Founded by former Google employees in 2018, Stockwell AI was closed because it couldn’t get its business on track with an indoor smart vending machine that could sell everything from condoms to lacroix carbonated water. .. The company attributed the closure to the “current situation” (the global pandemic we are experiencing now).
Stockwell AI (formerly Bodega) is perfect in terms of funding and name recognition, from NEA, GV, DCM Ventures, Forerunner, Forerunner, First Round, Homebrew, etc. 4500 Raised more than $ 10,000 (about 4.65 billion yen). Still, even venture capital couldn’t get the vending machine to work well.
Total Procurement:2.5 million dollars (about 250 million yen)
Another travel-centric startup has been shut down as the new coronavirus limits opportunities to explore the world safely, not to mention the neighborhood. The tourist photo-sharing hub Trova, which was acquired by Expedia, closed in August. Trova was founded by Rich Barton and Jason Karas and aimed to connect people traveling in the same place. The history of the birth of this company is exactly life. Starting with the wreckage of travel review site TravelPost, the company was picked up by its parent company, but raised only $ 2.5 million. Unfortunately, that nine-year journey is over.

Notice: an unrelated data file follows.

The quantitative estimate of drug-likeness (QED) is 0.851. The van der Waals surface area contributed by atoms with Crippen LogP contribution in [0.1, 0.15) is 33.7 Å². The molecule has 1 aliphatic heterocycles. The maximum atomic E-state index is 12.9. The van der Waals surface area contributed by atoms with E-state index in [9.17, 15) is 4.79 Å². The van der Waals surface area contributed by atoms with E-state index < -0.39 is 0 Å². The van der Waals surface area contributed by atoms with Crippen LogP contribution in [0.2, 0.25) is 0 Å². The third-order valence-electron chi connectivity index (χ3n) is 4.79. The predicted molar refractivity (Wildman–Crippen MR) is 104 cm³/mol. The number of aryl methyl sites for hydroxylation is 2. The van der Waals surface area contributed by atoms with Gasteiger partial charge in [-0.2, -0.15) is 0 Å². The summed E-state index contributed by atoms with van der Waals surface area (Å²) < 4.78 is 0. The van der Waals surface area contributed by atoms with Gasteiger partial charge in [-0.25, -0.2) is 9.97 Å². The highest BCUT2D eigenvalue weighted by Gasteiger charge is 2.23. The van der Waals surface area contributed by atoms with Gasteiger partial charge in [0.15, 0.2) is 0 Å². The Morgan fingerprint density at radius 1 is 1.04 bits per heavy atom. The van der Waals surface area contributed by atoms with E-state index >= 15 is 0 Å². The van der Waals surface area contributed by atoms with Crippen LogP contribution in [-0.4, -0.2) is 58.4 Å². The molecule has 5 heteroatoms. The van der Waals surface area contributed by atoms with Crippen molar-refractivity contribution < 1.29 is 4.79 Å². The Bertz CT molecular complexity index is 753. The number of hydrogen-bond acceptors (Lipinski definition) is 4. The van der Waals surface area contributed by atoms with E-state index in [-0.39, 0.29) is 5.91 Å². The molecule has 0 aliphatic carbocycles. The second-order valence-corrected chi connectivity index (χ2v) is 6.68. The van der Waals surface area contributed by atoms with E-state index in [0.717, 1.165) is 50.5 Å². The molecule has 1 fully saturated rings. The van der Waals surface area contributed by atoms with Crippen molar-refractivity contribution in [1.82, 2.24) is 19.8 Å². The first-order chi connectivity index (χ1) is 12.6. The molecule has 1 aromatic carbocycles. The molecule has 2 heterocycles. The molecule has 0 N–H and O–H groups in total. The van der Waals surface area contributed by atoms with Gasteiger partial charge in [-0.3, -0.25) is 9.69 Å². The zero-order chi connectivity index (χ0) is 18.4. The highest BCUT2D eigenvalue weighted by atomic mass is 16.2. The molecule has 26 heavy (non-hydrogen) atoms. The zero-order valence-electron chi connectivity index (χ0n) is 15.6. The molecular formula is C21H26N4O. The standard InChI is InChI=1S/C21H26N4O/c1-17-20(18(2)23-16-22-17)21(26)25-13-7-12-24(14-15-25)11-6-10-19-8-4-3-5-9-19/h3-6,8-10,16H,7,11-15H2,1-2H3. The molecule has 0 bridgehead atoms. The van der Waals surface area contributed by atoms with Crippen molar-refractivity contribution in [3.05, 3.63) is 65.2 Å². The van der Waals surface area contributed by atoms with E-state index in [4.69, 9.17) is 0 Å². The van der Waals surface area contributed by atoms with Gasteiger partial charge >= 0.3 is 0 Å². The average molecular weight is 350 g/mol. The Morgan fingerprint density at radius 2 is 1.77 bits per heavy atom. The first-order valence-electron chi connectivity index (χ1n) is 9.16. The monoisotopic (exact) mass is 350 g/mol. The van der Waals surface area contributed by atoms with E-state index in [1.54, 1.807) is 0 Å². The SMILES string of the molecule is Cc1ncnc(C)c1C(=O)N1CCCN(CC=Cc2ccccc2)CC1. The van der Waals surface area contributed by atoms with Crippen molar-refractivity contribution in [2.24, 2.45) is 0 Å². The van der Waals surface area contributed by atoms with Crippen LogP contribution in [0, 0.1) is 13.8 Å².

Rachel Maga is a technology journalist currently working at Globe Live Media agency. She has been in the Technology Journalism field for over 5 years now. Her life’s biggest milestone is the inside tour of Tesla Industries, which was gifted to her by the legend Elon Musk himself.